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Hanna Różańska, Mirosław Michalski and Jacek Osek

Abstract

One hundred and ninety seven samples of molluscs representing different species were tested for the presence of antibacterial substances using a microbiological diffusion test - “4-plate” method. It was found that 58 samples (29.4%) were positive. The percentage of positive samples depended on species and varied from 0 (Ostrea edulis, Perna canaliculis, Cardium edule, Myretrix lyrata, Mercenaria mercenaria) to 41.2 (Mytilus edulis) and 50.0 (Tapes semidecussatus and Ruditapes phillipinarium). The randomly performed confirmatory analyses using HPLC -MS/MS method did not show the presence of any known antibiotics.

Open access

Monika Kurpas, Kinga Wieczorek and Jacek Osek

Abstract

In 2015 in the European Union member states listeriosis caused 270 deaths. Food is the route of transmission in 99% of all human infection cases. Several studies from different countries have shown that the presence of Listeria monocytogenes in food can be as high as 58.3%. One of the most important ways to protect food from these microorganisms is to prevent the spread of the bacteria at processing plants at different stages of food production chain. The ability of L. monocytogenes to survive in extreme conditions and to form biofilms on various surfaces is a significant challenge for food safety. Removal of these bacteria from niches in processing plants is difficult and requires the use of sanitisers and precise equipment cleaning. The presence of L. monocytogenes in processing environment at slaughterhouses, deli meat factories or in retail may be a reason of cross-contamination. Proper hygienic systems applied by workers in food preparing places and knowledge about different routes of spreading of these bacteria may effectively decrease the risk of food contamination. Standardised legal regulations and control of meat product manufacture should be a fundamental way to protect food from L. monocytogenes contamination.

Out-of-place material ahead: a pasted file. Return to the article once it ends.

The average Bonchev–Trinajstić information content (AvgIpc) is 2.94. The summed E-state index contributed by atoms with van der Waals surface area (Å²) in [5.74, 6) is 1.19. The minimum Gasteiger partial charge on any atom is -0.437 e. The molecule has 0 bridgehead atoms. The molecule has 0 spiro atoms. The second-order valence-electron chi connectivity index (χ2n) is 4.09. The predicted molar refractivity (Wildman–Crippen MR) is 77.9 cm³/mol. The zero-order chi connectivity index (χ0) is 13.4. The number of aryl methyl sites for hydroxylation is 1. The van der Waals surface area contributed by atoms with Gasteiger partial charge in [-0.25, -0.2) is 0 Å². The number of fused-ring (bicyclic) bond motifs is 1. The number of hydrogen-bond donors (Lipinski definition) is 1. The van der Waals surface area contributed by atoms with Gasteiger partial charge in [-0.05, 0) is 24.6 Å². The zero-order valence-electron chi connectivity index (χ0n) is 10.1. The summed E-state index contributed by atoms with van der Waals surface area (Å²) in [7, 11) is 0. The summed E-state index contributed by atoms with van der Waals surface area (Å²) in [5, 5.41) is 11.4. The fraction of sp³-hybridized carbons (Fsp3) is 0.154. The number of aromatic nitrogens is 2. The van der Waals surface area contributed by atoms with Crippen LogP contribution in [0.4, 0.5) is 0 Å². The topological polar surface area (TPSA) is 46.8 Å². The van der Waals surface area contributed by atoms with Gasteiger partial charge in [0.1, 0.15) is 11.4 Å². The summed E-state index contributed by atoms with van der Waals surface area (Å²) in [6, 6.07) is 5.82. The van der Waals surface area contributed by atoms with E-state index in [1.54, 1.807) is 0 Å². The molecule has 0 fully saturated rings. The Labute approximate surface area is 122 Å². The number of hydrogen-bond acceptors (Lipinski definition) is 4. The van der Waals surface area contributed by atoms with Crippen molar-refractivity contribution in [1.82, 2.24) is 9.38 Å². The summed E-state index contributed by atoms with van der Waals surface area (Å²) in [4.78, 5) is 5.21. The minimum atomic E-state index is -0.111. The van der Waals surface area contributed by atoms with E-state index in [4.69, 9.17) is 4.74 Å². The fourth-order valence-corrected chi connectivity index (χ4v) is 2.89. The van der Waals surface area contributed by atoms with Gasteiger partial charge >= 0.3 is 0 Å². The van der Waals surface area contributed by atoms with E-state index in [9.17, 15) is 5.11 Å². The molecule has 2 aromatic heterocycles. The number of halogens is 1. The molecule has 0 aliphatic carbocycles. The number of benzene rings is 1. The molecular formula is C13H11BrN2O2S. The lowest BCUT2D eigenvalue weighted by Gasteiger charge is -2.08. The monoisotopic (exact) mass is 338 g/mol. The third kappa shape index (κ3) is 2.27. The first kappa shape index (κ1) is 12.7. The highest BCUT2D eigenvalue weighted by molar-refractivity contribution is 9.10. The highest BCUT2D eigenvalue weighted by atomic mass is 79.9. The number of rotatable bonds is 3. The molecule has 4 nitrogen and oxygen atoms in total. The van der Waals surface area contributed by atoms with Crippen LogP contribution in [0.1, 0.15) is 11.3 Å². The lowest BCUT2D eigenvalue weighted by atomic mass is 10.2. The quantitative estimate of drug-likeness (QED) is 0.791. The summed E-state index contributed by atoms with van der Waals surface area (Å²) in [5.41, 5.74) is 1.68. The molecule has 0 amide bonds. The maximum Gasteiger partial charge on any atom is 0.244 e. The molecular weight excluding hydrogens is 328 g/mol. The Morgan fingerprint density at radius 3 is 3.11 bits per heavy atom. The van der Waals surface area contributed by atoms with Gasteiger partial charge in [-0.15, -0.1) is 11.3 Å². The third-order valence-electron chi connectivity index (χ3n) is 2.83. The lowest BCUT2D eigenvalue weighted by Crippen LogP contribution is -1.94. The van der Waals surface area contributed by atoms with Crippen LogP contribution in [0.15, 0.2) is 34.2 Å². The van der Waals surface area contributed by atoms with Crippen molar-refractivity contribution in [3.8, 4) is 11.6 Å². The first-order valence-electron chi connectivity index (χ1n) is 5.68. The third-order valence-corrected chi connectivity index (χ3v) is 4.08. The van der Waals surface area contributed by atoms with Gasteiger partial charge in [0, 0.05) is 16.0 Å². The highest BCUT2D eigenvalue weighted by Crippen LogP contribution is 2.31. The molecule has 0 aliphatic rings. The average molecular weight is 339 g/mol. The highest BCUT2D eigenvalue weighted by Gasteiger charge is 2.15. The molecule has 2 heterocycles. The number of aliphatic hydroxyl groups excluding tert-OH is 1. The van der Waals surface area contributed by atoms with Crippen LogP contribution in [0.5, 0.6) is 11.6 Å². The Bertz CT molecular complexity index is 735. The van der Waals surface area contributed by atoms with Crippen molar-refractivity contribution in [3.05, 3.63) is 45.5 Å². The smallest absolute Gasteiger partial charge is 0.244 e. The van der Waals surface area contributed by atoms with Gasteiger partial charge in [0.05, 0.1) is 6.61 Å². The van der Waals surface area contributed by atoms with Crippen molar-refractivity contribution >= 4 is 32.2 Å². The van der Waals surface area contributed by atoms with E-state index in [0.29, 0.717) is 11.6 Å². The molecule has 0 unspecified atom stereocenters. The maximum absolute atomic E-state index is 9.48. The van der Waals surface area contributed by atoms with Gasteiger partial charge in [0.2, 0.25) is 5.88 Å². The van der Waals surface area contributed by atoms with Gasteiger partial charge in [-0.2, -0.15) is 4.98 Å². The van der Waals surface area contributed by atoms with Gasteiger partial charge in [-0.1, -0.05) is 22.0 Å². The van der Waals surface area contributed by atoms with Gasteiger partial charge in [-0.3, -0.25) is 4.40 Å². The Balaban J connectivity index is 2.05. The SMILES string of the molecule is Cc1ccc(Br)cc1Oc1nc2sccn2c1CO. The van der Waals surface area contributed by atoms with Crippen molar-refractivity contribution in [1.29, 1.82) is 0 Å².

Open access

Hanna Różańska and Jacek Osek

Abstract

One hundred and nine samples of honey representing different botanical types were microbiologically retested for the total number of aerobic bacteria per 1 g, the presence of anaerobic bacteria in 0.1 g, and number of yeasts and moulds per 1 g after one year of storage. The samples displayed different levels of microbiological contamination. The mean of total number of aerobic bacteria varied from 1.9 x 101 CFU/g to 4.6 x 103 CFU/g depending on the type of honey. This value, in comparison with year 2010 was lower in the case of 75 samples (68.8%), higher in 14 samples (12.8%), and stable in the remaining 20 samples (18.4%). The mean number of moulds and yeasts was 9.8 x 101 CFU/g and it was lower in 46 samples (42.2%). In 46 samples no changes were noted. The presence of anaerobic spore forming bacteria was noted in 18 samples. The presence of these microorganisms in 73 honey samples (67.0%) did not change since 2010.